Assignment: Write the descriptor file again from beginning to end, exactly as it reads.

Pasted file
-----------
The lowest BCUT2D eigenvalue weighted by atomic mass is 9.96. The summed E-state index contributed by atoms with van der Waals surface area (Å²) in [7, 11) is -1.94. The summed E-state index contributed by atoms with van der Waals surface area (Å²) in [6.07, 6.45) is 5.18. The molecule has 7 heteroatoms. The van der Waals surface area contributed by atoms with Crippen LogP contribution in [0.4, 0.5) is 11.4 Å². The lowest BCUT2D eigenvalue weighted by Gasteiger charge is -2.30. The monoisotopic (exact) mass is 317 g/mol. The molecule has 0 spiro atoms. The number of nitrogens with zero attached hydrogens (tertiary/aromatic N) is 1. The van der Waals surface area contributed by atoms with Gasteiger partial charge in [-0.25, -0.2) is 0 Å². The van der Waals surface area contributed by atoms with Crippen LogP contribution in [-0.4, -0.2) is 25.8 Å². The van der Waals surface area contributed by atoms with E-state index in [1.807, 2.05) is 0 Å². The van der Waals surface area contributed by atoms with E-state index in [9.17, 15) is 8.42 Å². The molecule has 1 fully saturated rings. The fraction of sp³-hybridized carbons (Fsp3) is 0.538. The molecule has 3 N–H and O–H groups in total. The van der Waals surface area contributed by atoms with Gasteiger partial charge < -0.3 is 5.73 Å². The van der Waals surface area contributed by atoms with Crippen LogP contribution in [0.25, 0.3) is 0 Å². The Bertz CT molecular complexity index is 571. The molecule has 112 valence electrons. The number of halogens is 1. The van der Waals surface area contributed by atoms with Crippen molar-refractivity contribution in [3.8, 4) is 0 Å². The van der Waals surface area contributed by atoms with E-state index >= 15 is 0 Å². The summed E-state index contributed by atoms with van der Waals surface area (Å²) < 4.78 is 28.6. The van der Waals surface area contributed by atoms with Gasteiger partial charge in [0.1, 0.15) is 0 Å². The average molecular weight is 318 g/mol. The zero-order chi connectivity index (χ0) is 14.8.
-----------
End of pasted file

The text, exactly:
The lowest BCUT2D eigenvalue weighted by atomic mass is 9.96. The summed E-state index contributed by atoms with van der Waals surface area (Å²) in [7, 11) is -1.94. The summed E-state index contributed by atoms with van der Waals surface area (Å²) in [6.07, 6.45) is 5.18. The molecule has 7 heteroatoms. The van der Waals surface area contributed by atoms with Crippen LogP contribution in [0.4, 0.5) is 11.4 Å². The lowest BCUT2D eigenvalue weighted by Gasteiger charge is -2.30. The monoisotopic (exact) mass is 317 g/mol. The molecule has 0 spiro atoms. The number of nitrogens with zero attached hydrogens (tertiary/aromatic N) is 1. The van der Waals surface area contributed by atoms with Gasteiger partial charge in [-0.25, -0.2) is 0 Å². The van der Waals surface area contributed by atoms with Crippen LogP contribution in [-0.4, -0.2) is 25.8 Å². The van der Waals surface area contributed by atoms with E-state index in [1.807, 2.05) is 0 Å². The van der Waals surface area contributed by atoms with E-state index in [9.17, 15) is 8.42 Å². The molecule has 1 fully saturated rings. The fraction of sp³-hybridized carbons (Fsp3) is 0.538. The molecule has 3 N–H and O–H groups in total. The van der Waals surface area contributed by atoms with Gasteiger partial charge < -0.3 is 5.73 Å². The van der Waals surface area contributed by atoms with Crippen LogP contribution in [0.25, 0.3) is 0 Å². The Bertz CT molecular complexity index is 571. The molecule has 112 valence electrons. The number of halogens is 1. The van der Waals surface area contributed by atoms with Crippen molar-refractivity contribution in [3.8, 4) is 0 Å². The van der Waals surface area contributed by atoms with E-state index >= 15 is 0 Å². The summed E-state index contributed by atoms with van der Waals surface area (Å²) < 4.78 is 28.6. The van der Waals surface area contributed by atoms with Gasteiger partial charge in [0.1, 0.15) is 0 Å². The average molecular weight is 318 g/mol. The zero-order chi connectivity index (χ0) is 14.8.